West Chester investment-fund manager Richard Gates and his twin brother, Kevin, are going to need Acela frequent-rider passes if their preemptive fight against the Federal Energy Regulatory Commission keeps up much longer.
"It's my fifth trip down to D.C. in the last couple of months," Richard Gates said Monday. He runs the TFS mutual funds and other portfolios with assets totaling $2 billion with his brother and other math-genius partners.
Kevin Gates served on a panel called "Mugged by the State: When Regulators and Prosecutors Bully Citizens" at the government-skeptical Cato Institute on Monday while Richard Gates was preparing for Tuesday's Senate committee hearing over whether President Obama's pick, Norman Bay, should chair the FERC board.
The Gateses are trying to wreck Bay's nomination. In Bay's current job as FERC's enforcement director, they say, he has overseen a years-long investigation of the brothers' Powhatan Energy Fund L.L.C. for possible misdeeds regarding trading payments on the Norristown-based PJM Internconnection electricity market. They and their experts insist they played by the rules.
You can read the Gates position at their website, www.ferclitigation.com. FERC's side is harder to find, because the government hasn't actually brought charges. "We don't comment on those kinds of things," FERC spokeswoman Mary O'Driscoll said.
Sens. Joe Manchin (D., W. Va.) and Lisa Murkowski (R., Alaska) are skeptical of Bay's appointment, the Hill newspaper reported, while Sen. Martin Heinrich (D., N.M.) told the paper he backs Bay as an "admired public servant with outstanding credentials."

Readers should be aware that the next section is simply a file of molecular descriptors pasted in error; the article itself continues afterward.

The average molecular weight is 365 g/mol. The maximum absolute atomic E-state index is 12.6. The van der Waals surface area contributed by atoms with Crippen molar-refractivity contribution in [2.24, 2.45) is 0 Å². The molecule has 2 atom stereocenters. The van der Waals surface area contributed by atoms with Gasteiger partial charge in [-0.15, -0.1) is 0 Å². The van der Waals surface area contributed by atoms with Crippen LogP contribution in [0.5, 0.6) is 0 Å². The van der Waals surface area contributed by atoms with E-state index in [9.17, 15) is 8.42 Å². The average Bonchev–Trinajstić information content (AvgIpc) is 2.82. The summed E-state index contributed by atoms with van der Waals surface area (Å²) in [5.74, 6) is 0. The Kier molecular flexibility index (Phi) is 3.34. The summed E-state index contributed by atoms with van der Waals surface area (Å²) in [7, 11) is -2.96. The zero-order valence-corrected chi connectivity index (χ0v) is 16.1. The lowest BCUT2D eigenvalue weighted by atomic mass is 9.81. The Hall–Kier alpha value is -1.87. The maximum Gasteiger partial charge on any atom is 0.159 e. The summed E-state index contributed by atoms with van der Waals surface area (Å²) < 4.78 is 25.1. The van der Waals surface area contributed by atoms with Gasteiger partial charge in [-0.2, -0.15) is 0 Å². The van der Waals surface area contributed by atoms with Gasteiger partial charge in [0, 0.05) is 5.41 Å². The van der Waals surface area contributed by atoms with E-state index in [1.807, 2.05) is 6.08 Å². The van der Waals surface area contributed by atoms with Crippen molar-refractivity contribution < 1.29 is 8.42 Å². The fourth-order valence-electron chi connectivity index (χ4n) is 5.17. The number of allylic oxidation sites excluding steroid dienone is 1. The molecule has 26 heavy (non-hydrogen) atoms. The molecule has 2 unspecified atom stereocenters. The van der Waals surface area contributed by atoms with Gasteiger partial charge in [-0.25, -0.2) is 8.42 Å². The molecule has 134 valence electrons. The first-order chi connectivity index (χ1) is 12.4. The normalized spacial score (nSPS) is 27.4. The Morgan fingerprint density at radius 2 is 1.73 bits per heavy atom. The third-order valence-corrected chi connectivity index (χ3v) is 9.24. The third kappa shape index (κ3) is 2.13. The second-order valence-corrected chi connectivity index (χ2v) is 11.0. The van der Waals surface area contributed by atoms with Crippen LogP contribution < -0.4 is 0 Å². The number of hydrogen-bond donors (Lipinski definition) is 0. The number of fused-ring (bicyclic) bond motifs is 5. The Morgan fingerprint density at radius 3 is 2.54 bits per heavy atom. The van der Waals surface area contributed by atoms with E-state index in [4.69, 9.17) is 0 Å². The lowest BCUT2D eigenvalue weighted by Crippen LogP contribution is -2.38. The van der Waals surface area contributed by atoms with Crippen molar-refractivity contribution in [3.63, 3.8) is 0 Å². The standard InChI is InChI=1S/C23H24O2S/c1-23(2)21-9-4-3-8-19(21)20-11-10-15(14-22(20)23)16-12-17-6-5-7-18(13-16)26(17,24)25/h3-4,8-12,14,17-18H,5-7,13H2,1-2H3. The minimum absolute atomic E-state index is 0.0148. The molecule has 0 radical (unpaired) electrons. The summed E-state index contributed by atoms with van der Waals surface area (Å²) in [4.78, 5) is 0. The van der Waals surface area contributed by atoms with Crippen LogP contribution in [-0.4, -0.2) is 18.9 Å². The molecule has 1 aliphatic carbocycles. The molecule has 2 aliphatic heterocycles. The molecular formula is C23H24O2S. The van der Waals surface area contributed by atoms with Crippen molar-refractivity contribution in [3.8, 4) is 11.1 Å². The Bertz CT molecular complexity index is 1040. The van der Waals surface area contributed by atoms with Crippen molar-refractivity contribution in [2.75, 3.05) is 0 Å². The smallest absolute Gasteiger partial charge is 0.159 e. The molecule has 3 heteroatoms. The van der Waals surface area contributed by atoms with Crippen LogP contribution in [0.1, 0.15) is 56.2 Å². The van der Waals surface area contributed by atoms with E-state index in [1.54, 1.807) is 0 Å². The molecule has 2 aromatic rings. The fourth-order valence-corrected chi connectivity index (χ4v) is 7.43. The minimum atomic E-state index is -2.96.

It adds a Washington wrinkle that the Gateses are Democrats: "All our [political] contributions have been blue," Rich Gates said.
Bank in, drugs out
As rumored since last winter, JPMorgan Chase & Co. confirms it is buying 58 acres of the AstraZeneca U.S. headquarters complex at 1800 Concord Pike (Route 202) between Wilmington and Chadds Ford.
The property was part of AstraZeneca's U.S. headquarters campus, which is being scaled back amid job cuts and a possible sale of the European drugmaker.
JPMorgan, which has had outposts in Delaware since the state cut bank taxes and liberalized loan rules 35 years ago, has lately chafed at operating and regulatory costs in its native New York.
"Delaware continues to be a great place to conduct business, and for our employees to live and work," spokeswoman Nicole Kennedy said. JPMorgan employs more than 7,500 at credit card, investment, and tax-shelter sites across northern Delaware, up by 1,200 since 2012.
The Whistle, operator of TheWhistleNetwork.com, a New York-based online sports platform cofounded by software developer John West and ex-Gatorade executive Jeff Urban, has raised $10 million from Philadelphia-based SeventySix Capital, ex-Major League Baseball president Bob DuPuy, ex-Nickelodeon and Disney Cable president Gerry Laybourne, Clear Channel boss Bob Pitman, and pro athletes such as Derek Jeter and Peyton Manning. The site's external-affairs chief, Brian Selander, ex-spokesman for Delaware Gov. Jack Markell, is the source of the information.
The Whistle says its "content partners" include the NFL, MLB, NASCAR, PGA, Major League Lacrosse, and a Philadelphia-based pro Frisbee site called Major League Ultimate. Wayne Kimmel of SeventySix Capital said he and his partners were "great fans of the team at the Whistle," which they say they hope will be acquired at a fat premium by a big sports-media company seeking online fans.